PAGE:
The Centre for Solar Energy and Hydrogen Research Baden-Württemberg (ZSW) and the Institut Photovoltaïque d'Île de France (IPVF) are joining forces to cooperate closely in energy research. The aim of this Franco-German alliance is to develop the next generation of CIGS thin-film solar cells. The partners recently signed the deal in Stuttgart to collaborate on this special variant of flexible photovoltaics featuring a semiconductor made of copper, indium, gallium and selenium (CIGS). The agreement's initial term is five years.
This collaborative effort of Stuttgart and Paris researchers goes to optimize the upcoming thin-film photovoltaic technology, boost its efficiency and cut costs. CIGS technology has achieved remarkable success of late. Cell efficiency has increased by 3.6 percentage points over the past five years. At 14 to 15 percent, CIGS thin-film solar modules sold today are challenging the silicon modules that dominate the market. The researchers' agenda is to further exploit CIGS potential to further strengthen and accelerate the deployment of photovoltaics (PV) in the energy transition. To reach climate protection targets, increasing the efficiency of PV modules at low costs in a short term perspective is of key importance.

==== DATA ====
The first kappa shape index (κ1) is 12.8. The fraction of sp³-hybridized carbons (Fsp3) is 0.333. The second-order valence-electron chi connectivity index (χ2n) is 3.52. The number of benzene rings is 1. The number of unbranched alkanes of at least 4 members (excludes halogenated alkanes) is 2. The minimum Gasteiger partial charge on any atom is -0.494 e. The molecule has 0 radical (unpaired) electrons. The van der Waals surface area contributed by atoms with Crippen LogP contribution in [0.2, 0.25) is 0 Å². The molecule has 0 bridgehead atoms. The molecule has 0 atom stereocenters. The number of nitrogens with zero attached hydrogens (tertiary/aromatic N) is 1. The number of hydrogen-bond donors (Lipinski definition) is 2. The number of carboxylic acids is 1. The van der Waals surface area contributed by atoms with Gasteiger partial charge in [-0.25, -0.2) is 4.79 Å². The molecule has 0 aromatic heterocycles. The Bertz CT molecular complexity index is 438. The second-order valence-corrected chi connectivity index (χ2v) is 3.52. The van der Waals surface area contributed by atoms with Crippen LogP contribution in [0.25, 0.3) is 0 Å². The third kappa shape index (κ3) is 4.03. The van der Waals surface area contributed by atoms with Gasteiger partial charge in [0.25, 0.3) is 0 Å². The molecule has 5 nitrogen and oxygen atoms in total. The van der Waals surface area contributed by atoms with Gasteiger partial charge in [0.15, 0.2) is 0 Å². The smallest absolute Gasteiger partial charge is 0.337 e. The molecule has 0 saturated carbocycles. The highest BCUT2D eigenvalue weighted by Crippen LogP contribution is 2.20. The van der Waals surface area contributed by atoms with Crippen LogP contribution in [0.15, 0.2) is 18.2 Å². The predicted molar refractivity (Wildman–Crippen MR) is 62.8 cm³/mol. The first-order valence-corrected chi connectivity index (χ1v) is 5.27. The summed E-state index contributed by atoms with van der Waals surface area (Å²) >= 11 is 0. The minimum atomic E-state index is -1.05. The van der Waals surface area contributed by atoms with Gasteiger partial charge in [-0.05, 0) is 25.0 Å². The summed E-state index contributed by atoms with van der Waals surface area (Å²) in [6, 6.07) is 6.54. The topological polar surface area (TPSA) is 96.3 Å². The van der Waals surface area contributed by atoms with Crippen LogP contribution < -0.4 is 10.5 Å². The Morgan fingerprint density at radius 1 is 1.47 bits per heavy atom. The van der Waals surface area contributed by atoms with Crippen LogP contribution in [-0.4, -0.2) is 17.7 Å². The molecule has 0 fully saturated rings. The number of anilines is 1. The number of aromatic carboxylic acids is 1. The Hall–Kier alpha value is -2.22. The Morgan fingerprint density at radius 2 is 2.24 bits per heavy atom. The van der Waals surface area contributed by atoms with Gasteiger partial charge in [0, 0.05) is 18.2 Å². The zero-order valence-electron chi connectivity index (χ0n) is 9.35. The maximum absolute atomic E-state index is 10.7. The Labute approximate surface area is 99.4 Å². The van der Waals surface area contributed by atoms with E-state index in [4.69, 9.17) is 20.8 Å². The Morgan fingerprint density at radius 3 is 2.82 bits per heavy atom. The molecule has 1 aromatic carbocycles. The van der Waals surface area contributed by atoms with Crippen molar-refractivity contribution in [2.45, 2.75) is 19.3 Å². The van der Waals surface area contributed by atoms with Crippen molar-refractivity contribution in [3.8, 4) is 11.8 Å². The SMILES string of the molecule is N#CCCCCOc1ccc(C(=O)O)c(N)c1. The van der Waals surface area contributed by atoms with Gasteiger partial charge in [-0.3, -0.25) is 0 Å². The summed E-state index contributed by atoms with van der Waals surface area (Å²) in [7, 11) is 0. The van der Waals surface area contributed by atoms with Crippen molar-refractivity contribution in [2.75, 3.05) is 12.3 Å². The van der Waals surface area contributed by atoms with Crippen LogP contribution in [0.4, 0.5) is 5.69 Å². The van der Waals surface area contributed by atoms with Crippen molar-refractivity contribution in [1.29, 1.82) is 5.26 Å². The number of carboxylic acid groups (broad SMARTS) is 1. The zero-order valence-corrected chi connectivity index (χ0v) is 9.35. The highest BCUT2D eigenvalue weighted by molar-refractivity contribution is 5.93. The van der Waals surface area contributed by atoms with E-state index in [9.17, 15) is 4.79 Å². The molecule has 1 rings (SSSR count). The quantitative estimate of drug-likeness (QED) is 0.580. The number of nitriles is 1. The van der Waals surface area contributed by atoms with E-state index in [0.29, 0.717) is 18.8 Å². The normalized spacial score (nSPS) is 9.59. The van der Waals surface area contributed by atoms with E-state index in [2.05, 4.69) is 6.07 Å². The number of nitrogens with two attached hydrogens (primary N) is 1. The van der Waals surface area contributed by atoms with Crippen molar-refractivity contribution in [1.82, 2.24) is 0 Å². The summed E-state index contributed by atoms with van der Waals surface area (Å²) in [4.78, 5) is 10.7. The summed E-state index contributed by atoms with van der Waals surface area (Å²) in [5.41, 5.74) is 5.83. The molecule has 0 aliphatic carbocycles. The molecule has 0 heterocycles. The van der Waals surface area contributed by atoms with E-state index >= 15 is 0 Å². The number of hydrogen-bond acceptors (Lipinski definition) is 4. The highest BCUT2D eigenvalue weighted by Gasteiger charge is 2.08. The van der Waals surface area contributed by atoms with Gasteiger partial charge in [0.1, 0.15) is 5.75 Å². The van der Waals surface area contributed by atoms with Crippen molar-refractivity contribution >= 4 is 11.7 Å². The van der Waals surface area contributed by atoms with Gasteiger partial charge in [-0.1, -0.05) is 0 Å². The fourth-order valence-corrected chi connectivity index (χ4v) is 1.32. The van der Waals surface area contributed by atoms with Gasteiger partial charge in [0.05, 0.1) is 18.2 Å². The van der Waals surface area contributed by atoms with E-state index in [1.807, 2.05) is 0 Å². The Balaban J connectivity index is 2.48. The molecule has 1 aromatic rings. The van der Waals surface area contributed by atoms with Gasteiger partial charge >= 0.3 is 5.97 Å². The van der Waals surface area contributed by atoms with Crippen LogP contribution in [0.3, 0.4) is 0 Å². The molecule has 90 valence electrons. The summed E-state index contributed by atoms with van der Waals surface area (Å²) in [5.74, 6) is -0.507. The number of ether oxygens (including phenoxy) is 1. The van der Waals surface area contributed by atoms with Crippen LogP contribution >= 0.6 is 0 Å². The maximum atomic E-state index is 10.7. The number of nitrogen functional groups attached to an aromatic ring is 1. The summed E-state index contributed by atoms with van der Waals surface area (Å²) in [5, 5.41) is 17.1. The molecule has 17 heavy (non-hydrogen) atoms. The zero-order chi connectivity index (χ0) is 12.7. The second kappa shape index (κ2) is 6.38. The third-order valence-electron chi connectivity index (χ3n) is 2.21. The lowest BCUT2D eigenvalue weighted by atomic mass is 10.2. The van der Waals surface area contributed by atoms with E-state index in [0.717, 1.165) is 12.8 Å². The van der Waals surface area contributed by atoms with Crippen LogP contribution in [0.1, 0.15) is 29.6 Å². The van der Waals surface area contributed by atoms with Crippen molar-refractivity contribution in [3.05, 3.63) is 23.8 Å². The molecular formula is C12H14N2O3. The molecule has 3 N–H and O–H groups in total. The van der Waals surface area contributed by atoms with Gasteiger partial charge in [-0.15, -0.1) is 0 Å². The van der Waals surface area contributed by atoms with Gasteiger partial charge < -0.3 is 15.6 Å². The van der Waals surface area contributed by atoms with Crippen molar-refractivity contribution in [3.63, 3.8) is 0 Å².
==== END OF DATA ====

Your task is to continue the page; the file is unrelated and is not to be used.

Focus on flexible solar cells
This joint effort is to focus on flexible solar cells and modules. The objective is to gain a deeper understanding of the processes in the solar cell and then increase cell efficiency. New materials and material combinations for flexible solar cells are also on the agenda, as is joint participation in research initiatives and an exchange program for the two institutes' researchers and doctoral students.
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